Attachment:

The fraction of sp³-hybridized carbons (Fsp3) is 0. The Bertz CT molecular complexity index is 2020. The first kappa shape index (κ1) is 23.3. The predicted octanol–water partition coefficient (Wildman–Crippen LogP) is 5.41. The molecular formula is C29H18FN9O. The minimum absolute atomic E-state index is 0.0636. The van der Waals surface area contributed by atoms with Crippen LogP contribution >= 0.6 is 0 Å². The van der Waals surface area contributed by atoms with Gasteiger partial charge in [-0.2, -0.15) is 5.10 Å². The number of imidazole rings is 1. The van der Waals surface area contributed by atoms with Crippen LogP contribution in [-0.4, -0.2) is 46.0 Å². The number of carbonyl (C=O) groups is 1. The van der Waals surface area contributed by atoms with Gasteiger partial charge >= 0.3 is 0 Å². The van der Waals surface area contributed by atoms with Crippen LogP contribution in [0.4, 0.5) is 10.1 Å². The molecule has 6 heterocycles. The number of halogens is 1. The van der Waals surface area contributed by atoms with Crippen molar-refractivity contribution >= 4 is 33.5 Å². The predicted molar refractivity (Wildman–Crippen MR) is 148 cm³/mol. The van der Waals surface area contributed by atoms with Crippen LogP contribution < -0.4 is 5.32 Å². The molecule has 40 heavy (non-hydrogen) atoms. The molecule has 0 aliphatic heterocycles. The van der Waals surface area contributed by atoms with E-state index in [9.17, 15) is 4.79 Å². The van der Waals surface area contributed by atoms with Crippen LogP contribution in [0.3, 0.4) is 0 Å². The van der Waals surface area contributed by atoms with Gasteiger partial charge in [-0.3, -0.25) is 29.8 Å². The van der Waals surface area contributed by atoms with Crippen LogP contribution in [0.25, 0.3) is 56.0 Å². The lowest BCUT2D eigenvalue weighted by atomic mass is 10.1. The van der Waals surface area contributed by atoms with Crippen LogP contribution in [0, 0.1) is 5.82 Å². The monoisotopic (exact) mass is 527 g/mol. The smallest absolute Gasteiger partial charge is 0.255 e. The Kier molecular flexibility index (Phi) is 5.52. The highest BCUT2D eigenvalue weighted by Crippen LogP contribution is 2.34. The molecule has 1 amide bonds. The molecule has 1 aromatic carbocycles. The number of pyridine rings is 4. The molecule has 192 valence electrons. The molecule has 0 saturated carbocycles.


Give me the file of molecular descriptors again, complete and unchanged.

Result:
The fraction of sp³-hybridized carbons (Fsp3) is 0. The Bertz CT molecular complexity index is 2020. The first kappa shape index (κ1) is 23.3. The predicted octanol–water partition coefficient (Wildman–Crippen LogP) is 5.41. The molecular formula is C29H18FN9O. The minimum absolute atomic E-state index is 0.0636. The van der Waals surface area contributed by atoms with Crippen LogP contribution >= 0.6 is 0 Å². The van der Waals surface area contributed by atoms with Gasteiger partial charge in [-0.2, -0.15) is 5.10 Å². The number of imidazole rings is 1. The van der Waals surface area contributed by atoms with Crippen LogP contribution in [-0.4, -0.2) is 46.0 Å². The number of carbonyl (C=O) groups is 1. The van der Waals surface area contributed by atoms with Gasteiger partial charge >= 0.3 is 0 Å². The van der Waals surface area contributed by atoms with Crippen LogP contribution in [0.4, 0.5) is 10.1 Å². The molecule has 6 heterocycles. The number of halogens is 1. The van der Waals surface area contributed by atoms with Crippen molar-refractivity contribution >= 4 is 33.5 Å². The predicted molar refractivity (Wildman–Crippen MR) is 148 cm³/mol. The van der Waals surface area contributed by atoms with Crippen LogP contribution < -0.4 is 5.32 Å². The molecule has 40 heavy (non-hydrogen) atoms. The molecule has 0 aliphatic heterocycles. The van der Waals surface area contributed by atoms with E-state index in [9.17, 15) is 4.79 Å². The van der Waals surface area contributed by atoms with Crippen LogP contribution in [0.3, 0.4) is 0 Å². The van der Waals surface area contributed by atoms with Gasteiger partial charge in [-0.3, -0.25) is 29.8 Å². The van der Waals surface area contributed by atoms with Crippen LogP contribution in [0.25, 0.3) is 56.0 Å². The lowest BCUT2D eigenvalue weighted by atomic mass is 10.1. The van der Waals surface area contributed by atoms with Crippen LogP contribution in [0, 0.1) is 5.82 Å². The monoisotopic (exact) mass is 527 g/mol. The smallest absolute Gasteiger partial charge is 0.255 e. The Kier molecular flexibility index (Phi) is 5.52. The highest BCUT2D eigenvalue weighted by Crippen LogP contribution is 2.34. The molecule has 1 amide bonds. The molecule has 1 aromatic carbocycles. The number of pyridine rings is 4. The molecule has 192 valence electrons. The molecule has 0 saturated carbocycles.